Every where you turn, there is more data. Social networks provide data revealing consumer likes and dislikes (and it would be nice if Facebook created a thumbs down button!). Analytics firms promise to crunch this data and provide insight to drive sales, marketing and product strategies. Netflix produced “House of Cards” based on its analysis of their subscriber data. That success led to them to produce new episodes of “Arrested Development” and “Orange is the New Black” – neither of which has had the same impact as House of Cards. So, is that data really as revealing as we think?
As always the devil is in the details. While the data itself can highlight trends it also includes a lot of “noise”. By this I mean that is hard to sift through the incredible volume of data to find the meaningful insights that can influence meaningful actions. Companies, large and small, are looking to data to help them improve their business. Whether it is to reduce the cost of doing business or to drive an effective product launch, companies must rationalize their decisions. Data is the key. It is tangible. It cannot be disputed. Or, can it?
The interpretation of data requires more than analytical tools. It requires an understanding of context. How many times have we read quotes or seen video snippets that infer a meaning different than what the speaker intended? It is the same with analyzing data. Structured data is easier as it is typically machine driven data, derived from content stored in databases. Unstructured data, such as that found in social networks, blogs, audio or video files presents new challenges. Often this data reflects thoughts that are a reaction to other content. Understanding the relationship between these different types of data is critical to gleaning the most relevant insight. As Colin Powell once said “Experts often possess more data than judgement.”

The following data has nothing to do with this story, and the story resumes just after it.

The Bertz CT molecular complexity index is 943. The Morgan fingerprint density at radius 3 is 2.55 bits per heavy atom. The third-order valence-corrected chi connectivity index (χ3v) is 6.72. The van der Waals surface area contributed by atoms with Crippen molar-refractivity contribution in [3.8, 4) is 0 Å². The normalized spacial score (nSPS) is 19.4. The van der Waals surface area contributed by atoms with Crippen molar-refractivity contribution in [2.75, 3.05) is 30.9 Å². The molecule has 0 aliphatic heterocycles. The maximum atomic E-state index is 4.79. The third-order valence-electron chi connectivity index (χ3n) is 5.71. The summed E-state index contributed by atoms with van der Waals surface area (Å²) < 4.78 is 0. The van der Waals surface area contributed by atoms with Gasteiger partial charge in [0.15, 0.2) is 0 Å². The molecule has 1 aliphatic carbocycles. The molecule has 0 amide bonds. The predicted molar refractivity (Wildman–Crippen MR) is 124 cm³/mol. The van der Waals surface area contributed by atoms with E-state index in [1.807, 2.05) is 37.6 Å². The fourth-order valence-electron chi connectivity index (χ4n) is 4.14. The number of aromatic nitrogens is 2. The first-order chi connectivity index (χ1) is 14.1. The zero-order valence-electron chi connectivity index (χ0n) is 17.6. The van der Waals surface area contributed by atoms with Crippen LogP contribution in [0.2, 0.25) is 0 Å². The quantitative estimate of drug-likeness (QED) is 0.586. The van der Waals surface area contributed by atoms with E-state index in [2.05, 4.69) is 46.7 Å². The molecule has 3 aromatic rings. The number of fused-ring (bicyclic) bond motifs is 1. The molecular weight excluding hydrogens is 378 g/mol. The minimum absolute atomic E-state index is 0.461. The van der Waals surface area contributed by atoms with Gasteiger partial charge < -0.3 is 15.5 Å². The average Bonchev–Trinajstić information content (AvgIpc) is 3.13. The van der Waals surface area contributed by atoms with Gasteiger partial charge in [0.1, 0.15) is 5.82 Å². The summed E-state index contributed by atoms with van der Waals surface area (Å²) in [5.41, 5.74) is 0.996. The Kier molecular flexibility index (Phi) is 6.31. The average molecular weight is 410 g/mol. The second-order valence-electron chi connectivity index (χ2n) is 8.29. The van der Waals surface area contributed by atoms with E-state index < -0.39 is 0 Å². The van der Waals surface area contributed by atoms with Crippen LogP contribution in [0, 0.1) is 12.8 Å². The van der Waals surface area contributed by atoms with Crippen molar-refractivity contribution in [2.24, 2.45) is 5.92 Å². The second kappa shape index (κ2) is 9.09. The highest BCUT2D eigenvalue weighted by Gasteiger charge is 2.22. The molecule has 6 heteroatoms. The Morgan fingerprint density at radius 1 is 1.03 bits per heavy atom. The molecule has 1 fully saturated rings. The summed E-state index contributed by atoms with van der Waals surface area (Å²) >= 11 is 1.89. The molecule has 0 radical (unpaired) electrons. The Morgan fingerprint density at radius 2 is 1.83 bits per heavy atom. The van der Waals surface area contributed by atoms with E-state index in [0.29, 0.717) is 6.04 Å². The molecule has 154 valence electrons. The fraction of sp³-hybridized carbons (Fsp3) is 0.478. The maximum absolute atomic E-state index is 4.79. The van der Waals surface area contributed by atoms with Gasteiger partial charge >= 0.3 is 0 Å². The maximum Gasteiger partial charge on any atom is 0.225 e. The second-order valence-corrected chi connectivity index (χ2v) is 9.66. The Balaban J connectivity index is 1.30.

So how do we apply judgement to analysis of structured and unstructured data to guide strategies, tactics, actions? We don't leave it solely to data collection tools or data analysis programs. We remember to use our common sense and intelligence when looking at the data. Yes, filtering that data is hugely helpful and the tools that can help with that sifting are big time savers. But individual or group knowledge cannot and should not be neglected. It is this insight born from experience that drives innovation, creativity as well as pragmatic action. As your business incorporates social data, subscriber data and other big data into its planning and decision making processes, don't forget to be human and remember there are humans on the receiving end of those decisions who can make or break your business.
What's your perspective?